- (Aziz Ahmad Jan Mohammad Vs. Emperor; AIR 1938 Lah 355)
In short, after a careful weighing of all evidence available, the Lahore High Court did not find enough material to consider that Hadhrat Khalifa Sani (ra) incited or ordered the murder of Fakharuddin Multani. The insinuation that “complete proof” exists to corroborate his alleged or perceived complicity in this murder case, as is being alleged by the Lahori-fellow travellers, is an outright falsehood and a patent lie, especially when the Court had pronounced that the public denunciations made by the second Khalifa could be taken as being alluded to “spiritual punishment” and that the speeches can be delinked from the actions of his apparent follower. By spreading rumours and unfounded allegations without carefully checking the records, they are being unfair to themselves, besides doing a great injustice to Khalifa Sani and his illustrious legacy.
Allegations of Sexual Misconduct
It is intriguing that those who accused Hadhrat Khalifa Sani (ra) with charges of sodomy and other sexual exploitation of children and molesting and raping of women never dared to confront him in a court of law, with all the evidences they said they have had with them, in terms of testimonial of witnesses. What prevented them from going to the courts? What motivated them to unleash a campaign of slander and defamation against the Khalifa in the streets of Qadian, right in front of his own house and among his own people?
The simple fact is that all people directly concerned with the episodes/allegations are all gone and dead. And yet, the Lahori fellow-travellers and the other maverick elements are hell-bent on continuing with their calumny against Hadhrat Khalifa Sani (ra), half a century after his death and departure from this world. For the “super-brats”, the spreading of grave and serious allegations of sexual misconduct even today might be a simple way of having some ‘fun and laughter’ at the expense of the common members of the Jamaat-e-Ahmadiyya who are mostly ignorant of even the existence of the alleged episode in the history of the Jamaat.
The truth is that such allegations are not a light matter. Islam does not like the spreading of immorality and chaos in society. The Qur’an condemns scandal mongering of all types and hues. It prescribes that all cases of sexual misconduct should be reported to the State, rather than given credence through word of mouth in society. The stringent norms of criminal evidence in Islam seek to preclude false allegations and to ensure punishment for those who indulge in scurrilous attack on the fair reputation of people.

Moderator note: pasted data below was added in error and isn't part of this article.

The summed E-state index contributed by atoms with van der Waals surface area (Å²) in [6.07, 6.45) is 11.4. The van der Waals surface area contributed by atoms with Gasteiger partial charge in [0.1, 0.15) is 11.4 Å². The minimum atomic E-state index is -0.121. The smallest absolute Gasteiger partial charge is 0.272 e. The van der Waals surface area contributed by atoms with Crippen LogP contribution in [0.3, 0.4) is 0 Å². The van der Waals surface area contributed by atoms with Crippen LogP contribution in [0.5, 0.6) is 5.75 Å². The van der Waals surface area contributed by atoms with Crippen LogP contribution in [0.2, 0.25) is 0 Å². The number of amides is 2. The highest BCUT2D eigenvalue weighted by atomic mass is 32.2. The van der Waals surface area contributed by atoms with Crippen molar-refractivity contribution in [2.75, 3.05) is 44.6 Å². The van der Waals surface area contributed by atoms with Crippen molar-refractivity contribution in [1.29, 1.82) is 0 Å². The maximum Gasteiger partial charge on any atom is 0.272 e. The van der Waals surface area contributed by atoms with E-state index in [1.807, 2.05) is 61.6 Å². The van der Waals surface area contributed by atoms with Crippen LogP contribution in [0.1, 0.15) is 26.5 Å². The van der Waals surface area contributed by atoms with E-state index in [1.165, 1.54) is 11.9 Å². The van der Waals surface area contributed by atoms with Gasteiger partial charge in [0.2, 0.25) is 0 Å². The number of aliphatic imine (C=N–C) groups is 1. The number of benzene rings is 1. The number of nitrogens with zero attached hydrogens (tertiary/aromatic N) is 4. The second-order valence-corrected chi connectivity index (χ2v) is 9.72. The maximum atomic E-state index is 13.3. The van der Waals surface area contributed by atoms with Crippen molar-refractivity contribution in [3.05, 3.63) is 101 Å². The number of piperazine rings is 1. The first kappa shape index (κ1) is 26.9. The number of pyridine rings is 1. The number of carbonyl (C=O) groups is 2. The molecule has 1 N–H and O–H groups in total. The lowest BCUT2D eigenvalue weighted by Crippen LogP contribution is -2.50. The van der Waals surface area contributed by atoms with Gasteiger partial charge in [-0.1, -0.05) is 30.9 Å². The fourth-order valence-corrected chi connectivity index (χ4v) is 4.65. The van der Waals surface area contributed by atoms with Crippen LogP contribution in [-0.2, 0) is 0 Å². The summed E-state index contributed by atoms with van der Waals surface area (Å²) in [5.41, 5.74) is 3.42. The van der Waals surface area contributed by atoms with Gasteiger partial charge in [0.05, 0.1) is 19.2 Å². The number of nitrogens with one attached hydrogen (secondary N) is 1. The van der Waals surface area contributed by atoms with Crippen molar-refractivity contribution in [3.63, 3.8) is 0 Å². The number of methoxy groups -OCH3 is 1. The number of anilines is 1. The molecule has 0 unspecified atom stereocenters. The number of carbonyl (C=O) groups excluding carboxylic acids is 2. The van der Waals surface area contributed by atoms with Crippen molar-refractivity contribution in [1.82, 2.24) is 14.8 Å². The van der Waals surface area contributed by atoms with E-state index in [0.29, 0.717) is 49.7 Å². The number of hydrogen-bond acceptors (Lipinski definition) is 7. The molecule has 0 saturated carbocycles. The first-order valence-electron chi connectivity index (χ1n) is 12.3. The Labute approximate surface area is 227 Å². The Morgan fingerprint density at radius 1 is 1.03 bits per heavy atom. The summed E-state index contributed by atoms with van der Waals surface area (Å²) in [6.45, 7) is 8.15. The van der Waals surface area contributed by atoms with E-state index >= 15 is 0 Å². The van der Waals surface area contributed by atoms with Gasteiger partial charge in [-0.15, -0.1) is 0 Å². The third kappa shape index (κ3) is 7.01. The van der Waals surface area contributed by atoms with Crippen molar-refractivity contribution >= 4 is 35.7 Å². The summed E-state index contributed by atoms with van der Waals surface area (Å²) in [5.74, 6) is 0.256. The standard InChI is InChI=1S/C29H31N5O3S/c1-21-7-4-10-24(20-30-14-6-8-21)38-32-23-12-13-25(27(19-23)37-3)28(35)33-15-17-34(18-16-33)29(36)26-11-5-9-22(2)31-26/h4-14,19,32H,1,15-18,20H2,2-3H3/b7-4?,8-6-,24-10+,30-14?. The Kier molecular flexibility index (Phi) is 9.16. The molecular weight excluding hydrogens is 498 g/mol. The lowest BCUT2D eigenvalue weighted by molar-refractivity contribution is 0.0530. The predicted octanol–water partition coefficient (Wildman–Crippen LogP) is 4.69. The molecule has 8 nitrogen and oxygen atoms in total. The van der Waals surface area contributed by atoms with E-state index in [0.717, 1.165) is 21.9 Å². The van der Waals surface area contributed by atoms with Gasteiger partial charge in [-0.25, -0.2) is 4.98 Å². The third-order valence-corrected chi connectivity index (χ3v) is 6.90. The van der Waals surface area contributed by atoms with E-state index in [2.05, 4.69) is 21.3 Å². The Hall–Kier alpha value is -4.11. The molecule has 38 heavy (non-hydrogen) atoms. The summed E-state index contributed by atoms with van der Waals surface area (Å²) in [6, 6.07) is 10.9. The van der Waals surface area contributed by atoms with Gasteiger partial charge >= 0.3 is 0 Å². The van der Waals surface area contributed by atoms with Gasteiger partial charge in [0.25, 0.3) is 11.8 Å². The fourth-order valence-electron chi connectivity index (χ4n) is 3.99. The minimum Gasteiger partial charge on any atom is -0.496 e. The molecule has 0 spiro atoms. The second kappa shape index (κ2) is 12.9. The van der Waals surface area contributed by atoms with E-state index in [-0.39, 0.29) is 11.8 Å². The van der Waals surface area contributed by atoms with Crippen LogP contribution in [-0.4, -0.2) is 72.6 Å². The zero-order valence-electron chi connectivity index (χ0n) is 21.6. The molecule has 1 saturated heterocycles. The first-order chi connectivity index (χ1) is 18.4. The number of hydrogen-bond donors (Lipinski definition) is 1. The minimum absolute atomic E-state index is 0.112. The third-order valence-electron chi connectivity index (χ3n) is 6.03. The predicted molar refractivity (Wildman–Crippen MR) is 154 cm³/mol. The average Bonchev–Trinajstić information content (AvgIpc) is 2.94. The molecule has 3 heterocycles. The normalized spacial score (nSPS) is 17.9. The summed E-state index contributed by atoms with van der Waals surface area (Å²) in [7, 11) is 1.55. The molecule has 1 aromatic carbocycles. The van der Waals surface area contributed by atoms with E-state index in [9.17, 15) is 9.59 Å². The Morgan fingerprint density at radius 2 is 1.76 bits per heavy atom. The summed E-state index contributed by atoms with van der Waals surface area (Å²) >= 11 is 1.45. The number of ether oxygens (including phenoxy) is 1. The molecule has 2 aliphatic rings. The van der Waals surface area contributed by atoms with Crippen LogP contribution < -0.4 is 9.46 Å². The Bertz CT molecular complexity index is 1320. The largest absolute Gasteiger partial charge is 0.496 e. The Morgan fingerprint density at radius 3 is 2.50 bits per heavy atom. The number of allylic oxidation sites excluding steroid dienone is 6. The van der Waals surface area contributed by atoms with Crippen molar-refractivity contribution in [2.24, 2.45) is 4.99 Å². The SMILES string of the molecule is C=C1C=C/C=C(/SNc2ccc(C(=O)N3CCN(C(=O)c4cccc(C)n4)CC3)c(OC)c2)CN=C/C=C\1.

The Indian Penal Code of 1860, which is the penal law of the country, was legislated during the British suzerainty over India. It continues to be valid all over the Indian subcontinent, with modifications and adaptations, even after partition of the country into India and Pakistan and later the formation of Bangladesh as well. The Penal Code defines all or most offences punishable in the country and these include offences such as unnatural sex, outraging the modesty of a woman, rape, adultery, murder, incitement to murder, etc -which had been and is being alleged, on Hadhrat Khalifa Sani (ra) .
It is a big irony of history that those who accused Khalifa Sani of running his own Kangaroo courts in Qadian wanted him to establish a commission to sit over the allegations against him, rather than taking recourse to the public law of the land, which is admittedly the way to go, in criminal offences. In the cold light of the law of Islam, those who fail(ed) to establish a criminal allegation of sexual misconduct were/are guilty of a grave and serious offence. According to some of the learned Divines among the Ahmadi Ulema, those who indulge in the insinuations and unproven charges are punishable with not less than eighty lashes.
It may, however, be instructive to note that in the times of the revelation of the Qur’an, there had been people who spread calumnies against righteous people. And some of the early believers like Hadhrat Abu Baker Siddiq (ra) even vowed to punish these culprits. But, then, the Qur’an revealed to state a profound teaching of forgiveness and a reminder of the fallible human condition. According to the Holy Qur’an, “but for the grace of Allah and His mercy upon you, not one of you would ever be pure; but, Allah purifies whom He pleases. And Allah is All-Hearing, All-Knowing”. In the very next verse, the Holy Book advices believers to “forgive and pass over the offence” of others and it goes further and pertinently asks: “Do you not desire that Allah should forgive you? And Allah is Most Forgiving, Merciful”. (Surah An-Nur: 22-23). It is incumbent upon all of us-regardless of which side of the divide we are/were on- to ponder over the profound implications of the Divine admonition and to seek to profit by acting upon it in our lives.